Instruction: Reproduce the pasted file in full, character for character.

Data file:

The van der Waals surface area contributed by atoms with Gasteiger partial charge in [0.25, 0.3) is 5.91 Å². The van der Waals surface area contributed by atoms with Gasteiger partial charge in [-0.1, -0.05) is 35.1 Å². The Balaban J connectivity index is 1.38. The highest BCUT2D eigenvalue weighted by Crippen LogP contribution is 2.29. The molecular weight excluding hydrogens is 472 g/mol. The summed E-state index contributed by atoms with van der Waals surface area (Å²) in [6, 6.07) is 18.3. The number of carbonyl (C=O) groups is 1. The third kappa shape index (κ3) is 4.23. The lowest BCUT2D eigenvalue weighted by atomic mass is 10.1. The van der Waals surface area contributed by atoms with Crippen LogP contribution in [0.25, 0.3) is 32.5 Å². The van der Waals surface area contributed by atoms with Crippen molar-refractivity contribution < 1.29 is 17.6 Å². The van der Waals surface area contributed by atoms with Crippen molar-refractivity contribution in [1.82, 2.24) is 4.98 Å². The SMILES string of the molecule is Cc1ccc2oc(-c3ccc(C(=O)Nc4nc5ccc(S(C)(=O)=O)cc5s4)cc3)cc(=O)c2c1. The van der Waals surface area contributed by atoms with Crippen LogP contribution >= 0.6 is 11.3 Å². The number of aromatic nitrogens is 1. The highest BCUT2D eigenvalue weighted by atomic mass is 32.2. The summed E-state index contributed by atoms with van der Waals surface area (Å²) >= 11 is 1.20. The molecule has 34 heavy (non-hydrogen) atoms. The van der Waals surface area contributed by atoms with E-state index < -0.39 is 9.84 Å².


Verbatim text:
The van der Waals surface area contributed by atoms with Gasteiger partial charge in [0.25, 0.3) is 5.91 Å². The van der Waals surface area contributed by atoms with Gasteiger partial charge in [-0.1, -0.05) is 35.1 Å². The Balaban J connectivity index is 1.38. The highest BCUT2D eigenvalue weighted by Crippen LogP contribution is 2.29. The molecular weight excluding hydrogens is 472 g/mol. The summed E-state index contributed by atoms with van der Waals surface area (Å²) in [6, 6.07) is 18.3. The number of carbonyl (C=O) groups is 1. The third kappa shape index (κ3) is 4.23. The lowest BCUT2D eigenvalue weighted by atomic mass is 10.1. The van der Waals surface area contributed by atoms with Crippen LogP contribution in [0.25, 0.3) is 32.5 Å². The van der Waals surface area contributed by atoms with Crippen molar-refractivity contribution < 1.29 is 17.6 Å². The van der Waals surface area contributed by atoms with Crippen molar-refractivity contribution in [1.82, 2.24) is 4.98 Å². The SMILES string of the molecule is Cc1ccc2oc(-c3ccc(C(=O)Nc4nc5ccc(S(C)(=O)=O)cc5s4)cc3)cc(=O)c2c1. The van der Waals surface area contributed by atoms with Crippen LogP contribution >= 0.6 is 11.3 Å². The number of aromatic nitrogens is 1. The highest BCUT2D eigenvalue weighted by atomic mass is 32.2. The summed E-state index contributed by atoms with van der Waals surface area (Å²) >= 11 is 1.20. The molecule has 34 heavy (non-hydrogen) atoms. The van der Waals surface area contributed by atoms with E-state index < -0.39 is 9.84 Å².